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What are the symptoms of anxiety?
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Anxiety is more than just feeling stressed, nervous or worried. Whilst anxious feelings are common in stressful situations, they usually go away once the stressful situation has passed. However, when these feelings are out of proportion, don't go away, make it hard to cope with daily life, or happen without any obvious reasons, it may be a sign of an anxiety disorder.


There are several different anxiety conditions (see below). These disorders share features of excessive fear and anxiety.

  • fear is the emotional response to real or perceived immediate threat- it is associated with a "fight or flight reaction".
  • anxiety is anticipation of a future threat- it is associated particularly with muscle tension and avoidance behaviours.


Around one in four people experience anxiety at some point in their life. Anxiety can be treated in many ways, and the sooner people with anxiety get help, the more likely they are to get better and recover.

Symptoms of Anxiety include:


  • feeling nervous, restless or tense
  • a sense of impending danger, panic or doom
  • an urge to avoid anxiety triggers
  • difficulty concentrating or thinking 
  • hypervigilance
  • an increased heart rate
  • rapid breathing (hyperventilation)
  • sweating
  • trembling/shakiness
  • weakness or tiredness
  • muscle tension
  • difficulty sleeping
  • tummy upset (such as nausea, diarrhoea)


Anxiety disorders include: 

  • Agoraphobia - an anxiety disorder involving fear and often avoidance of places or situations that might cause you to panic and make you feel trapped, embarrassed or helpless.
  • Generalized anxiety disorder - involves persistent and excessive anxiety and worry about activities or events, even trivial or routine things. The worry is out of proportion to the situation, is difficult to control and affects how you feel physically. It commonly occurs with other anxiety disorders and depression.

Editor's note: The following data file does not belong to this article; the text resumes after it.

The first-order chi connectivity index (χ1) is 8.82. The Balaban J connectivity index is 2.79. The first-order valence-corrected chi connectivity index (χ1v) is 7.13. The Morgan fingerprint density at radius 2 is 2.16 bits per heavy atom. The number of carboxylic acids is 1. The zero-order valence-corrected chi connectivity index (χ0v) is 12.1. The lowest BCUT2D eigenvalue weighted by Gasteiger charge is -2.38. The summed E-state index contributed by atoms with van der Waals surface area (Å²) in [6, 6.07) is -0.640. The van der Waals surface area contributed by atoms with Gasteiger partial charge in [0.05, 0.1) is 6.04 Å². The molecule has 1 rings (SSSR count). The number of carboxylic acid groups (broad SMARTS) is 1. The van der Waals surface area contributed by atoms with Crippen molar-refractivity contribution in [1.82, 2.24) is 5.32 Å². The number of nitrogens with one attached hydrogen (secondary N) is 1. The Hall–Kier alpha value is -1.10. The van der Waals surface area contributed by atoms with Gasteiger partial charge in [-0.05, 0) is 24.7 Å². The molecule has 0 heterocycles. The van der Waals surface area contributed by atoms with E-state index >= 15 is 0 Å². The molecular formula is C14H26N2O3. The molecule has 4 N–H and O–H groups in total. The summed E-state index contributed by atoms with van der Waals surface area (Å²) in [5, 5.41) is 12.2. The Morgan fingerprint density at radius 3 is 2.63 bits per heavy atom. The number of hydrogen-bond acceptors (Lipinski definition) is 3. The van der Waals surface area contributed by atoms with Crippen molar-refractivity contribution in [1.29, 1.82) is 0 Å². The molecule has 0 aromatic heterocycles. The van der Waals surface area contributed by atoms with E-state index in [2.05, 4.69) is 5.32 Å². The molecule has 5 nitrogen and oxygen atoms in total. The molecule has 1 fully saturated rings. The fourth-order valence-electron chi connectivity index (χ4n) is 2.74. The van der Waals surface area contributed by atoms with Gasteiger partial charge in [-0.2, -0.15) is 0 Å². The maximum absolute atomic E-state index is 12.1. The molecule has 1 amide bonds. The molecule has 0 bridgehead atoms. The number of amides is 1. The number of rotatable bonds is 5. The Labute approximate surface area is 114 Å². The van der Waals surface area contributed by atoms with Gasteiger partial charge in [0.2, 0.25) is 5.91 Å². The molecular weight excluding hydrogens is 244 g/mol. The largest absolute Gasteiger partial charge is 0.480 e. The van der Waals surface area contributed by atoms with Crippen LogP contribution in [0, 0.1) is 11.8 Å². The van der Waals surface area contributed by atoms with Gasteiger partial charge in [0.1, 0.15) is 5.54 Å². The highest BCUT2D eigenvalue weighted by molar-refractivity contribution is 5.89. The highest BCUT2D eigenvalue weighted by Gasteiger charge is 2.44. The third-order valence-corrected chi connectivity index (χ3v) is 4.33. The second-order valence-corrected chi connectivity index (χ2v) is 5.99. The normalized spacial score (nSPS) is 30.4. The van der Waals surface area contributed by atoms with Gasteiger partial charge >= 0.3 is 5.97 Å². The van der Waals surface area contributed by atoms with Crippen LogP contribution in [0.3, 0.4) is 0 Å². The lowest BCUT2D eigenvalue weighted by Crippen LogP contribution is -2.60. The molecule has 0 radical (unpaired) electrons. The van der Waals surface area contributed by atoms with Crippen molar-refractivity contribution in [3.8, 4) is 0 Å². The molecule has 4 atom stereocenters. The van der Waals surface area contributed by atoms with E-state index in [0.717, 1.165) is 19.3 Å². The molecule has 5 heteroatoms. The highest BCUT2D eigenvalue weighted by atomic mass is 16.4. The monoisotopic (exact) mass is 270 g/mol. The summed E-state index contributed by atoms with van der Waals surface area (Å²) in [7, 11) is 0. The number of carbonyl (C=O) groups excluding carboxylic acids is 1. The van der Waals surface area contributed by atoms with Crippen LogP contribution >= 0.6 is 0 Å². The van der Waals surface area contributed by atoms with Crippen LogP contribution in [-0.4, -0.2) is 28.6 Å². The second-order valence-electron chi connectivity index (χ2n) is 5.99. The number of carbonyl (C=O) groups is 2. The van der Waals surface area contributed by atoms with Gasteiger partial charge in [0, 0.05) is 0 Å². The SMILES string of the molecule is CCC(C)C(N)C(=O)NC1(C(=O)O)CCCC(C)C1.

• Panic disorder - involves recurring episodes of sudden intense anxiety and fear that reach a peak within minutes, in the form of a "panic attack". Feelings of impending doom, shortness of breath, chest pain, or a fluttering or pounding heart ("palpitations") are common symptoms of a panic attack. Panic attacks may lead to increased worrying about them happening again or avoiding situations or places in which they've occurred. Panic attacks can lead to people presenting to emergency departments, because the symptoms can be so severe and alarming.
  • Social anxiety disorder (social phobia)- involves high levels of anxiety, fear and avoidance of social situations due to feelings of embarrassment, self-consciousness and worry about being judged or viewed negatively by others.
  • Selective mutism - a consistent failure of children to speak in certain circumstances (such as school), even when they can speak normally in other situations, such as at home with close family members. This can interfere with school, work and social functioning.
  • Separation anxiety disorder - a childhood disorder involving anxiety that's excessive for the child's developmental level and relates to separation from parents (or others who have parental roles).
  • Specific phobias- these involve major anxiety when you're exposed to a specific situation or object, and a desire to avoid it. Phobias cause panic attacks in some people.
  • Substance-induced anxiety disorder - involves intense anxiety or panic resulting from the of misuse of drugs, taking certain medications, being exposed to a toxic substance, or withdrawal from certain drugs.
  • Other specified anxiety disorder and unspecified anxiety disorder - involves anxiety or phobias that don't meet exact criteria for any other anxiety disorder, but are distressing and disruptive to life.
  • Anxiety disorder due to a medical condition-  this includes symptoms of intense anxiety that are directly caused by a physical health problem, such as a thyroid problem or other endocrine (hormonal) conditions, respiratory, neurological or cardiac conditions. Your doctor may wish to rule out some of these possibilities if you are experiencing anxiety, before pursuing psychotherapy or medication treatment options.



If you need help or advice about anxiety, you can:

  • see your local GP 
  • see a psychologist or other mental health worker
  • or get immediate help by contacting Beyond Blue , Lifeline or Headspace.

If you are having severe symptoms such as chest pain or shortness of breath, and are not sure if it is anxiety, you should seek immediate medical attention/go to your nearest emergency department. 


The online doctors at Qoctor do not start new medications for treatment of anxiety, but they can provide prescriptions for ongoing treatment:

  • if you are already taking a medication for anxiety 
  • your condition is stable

This includes many common anti-anxiety medications (SSRIs and SNRIs), but not benzodiazepines. 


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